3 years ago

FeII/FeIII Doped Bi/BiOBr Hierarchical Microspheres as a Highly Efficient Catalyst for Degradation of Organic Contaminants at Neutral pH: The Role of Visible Light and H2O2

FeII/FeIII Doped Bi/BiOBr Hierarchical Microspheres as a Highly Efficient Catalyst for Degradation of Organic Contaminants at Neutral pH: The Role of Visible Light and H2O2
Dongsheng Wang, Wentao Li, Guangyu An, Feng Xiao, Xin Geng
A novel FeII/FeIII doped Bi/BiOBr (FBB) visible-light, Fenton-like catalyst was successfully synthesized by using the solvothermal method. The morphological and structural features of FBB were analyzed by XRD, field emission (FE)-SEM, TEM, Brunauer–Emmett–Teller (BET), and X-ray photoelectron spectroscopy (XPS) techniques. The results revealed that the presence of Fe could promote the growth of Bi metal nanoparticles, and increase the specific surface areas of FBB. Rhodamine B (RhB) photodegradation experiments indicated that FBB with the Fe/Bi molar ratio (0.2–0.3) exhibited higher photocatalytic activities. In the photo-Fenton-like reaction, the degradation efficiency of bisphenol A (BPA) over FBB-25 was increased to 100 % within 30 min whereas it was 3 % and 12 % in the Fenton-like and photocatalytic reactions. Moreover, 2-chlorophenol (2-CP), 4-chlorophenol (4-CP), 2,4-dichlorophenol (2,4-DCP), and 2,4,6-trichlorophenol (2,4,6-TCP) were completely degraded within 30 min over FBB-25. The presence of visible light can promote the rapid reaction rate between FeII and FeIII over FBB with H2O2, producing more hydroxyl radicals (.OH) and more holes. The radical scavenger experiments demonstrated that holes and hydroxyl radicals (.OH) were the main active species. FBB-25 is still stable after five cycles. Therefore, FBB-25 has great potential in wastewater treatment. Highly active catalyst: FeII/FeIII doped Bi/BiOBr (FBB) is an excellent visible-light, Fenton-like catalyst for the degradation of organic contaminants in wastewater. Visible light can increase the multiple transformation rate of ≡FeIII to ≡FeII over FBB in the presence of H2O2, producing more holes and hydroxyl radicals to degrade organic molecules.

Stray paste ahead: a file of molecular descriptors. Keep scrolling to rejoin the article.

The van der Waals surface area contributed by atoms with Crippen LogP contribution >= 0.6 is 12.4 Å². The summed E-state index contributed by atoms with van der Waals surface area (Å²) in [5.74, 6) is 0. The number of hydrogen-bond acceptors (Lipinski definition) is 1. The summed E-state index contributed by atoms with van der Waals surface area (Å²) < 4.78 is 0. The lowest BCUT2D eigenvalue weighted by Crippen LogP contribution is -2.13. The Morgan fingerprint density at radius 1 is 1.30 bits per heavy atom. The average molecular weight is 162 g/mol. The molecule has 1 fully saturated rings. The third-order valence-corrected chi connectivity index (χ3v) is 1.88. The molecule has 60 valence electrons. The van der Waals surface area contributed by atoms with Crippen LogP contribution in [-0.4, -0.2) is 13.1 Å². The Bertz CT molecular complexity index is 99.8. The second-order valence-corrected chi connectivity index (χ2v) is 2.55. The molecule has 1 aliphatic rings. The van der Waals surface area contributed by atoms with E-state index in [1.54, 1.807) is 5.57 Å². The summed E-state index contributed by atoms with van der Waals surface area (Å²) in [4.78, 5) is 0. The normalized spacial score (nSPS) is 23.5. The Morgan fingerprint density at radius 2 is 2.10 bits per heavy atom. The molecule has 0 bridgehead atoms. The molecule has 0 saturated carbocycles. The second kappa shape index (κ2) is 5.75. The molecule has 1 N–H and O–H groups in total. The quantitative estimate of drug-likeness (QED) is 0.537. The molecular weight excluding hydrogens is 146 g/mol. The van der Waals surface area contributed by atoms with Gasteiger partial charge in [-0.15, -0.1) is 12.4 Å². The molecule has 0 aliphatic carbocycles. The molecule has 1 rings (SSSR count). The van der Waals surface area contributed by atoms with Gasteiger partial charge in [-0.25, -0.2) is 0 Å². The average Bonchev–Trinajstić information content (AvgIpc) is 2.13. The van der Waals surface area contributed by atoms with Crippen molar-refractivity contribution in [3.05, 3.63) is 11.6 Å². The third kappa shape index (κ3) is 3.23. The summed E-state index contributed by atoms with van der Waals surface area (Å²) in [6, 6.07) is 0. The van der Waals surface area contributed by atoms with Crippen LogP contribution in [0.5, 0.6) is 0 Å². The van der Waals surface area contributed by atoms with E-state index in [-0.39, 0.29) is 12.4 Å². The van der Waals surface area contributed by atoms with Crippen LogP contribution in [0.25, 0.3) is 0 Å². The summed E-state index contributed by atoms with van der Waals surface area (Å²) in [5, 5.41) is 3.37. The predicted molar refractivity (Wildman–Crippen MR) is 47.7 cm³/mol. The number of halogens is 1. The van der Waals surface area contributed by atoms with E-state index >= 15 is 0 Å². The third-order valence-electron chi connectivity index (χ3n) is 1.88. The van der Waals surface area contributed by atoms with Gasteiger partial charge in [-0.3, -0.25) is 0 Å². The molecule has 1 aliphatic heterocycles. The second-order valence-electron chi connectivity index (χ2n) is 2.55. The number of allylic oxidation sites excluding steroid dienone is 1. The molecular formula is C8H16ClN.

Publisher URL: http://onlinelibrary.wiley.com/resolve/doi

DOI: 10.1002/cctc.201700549

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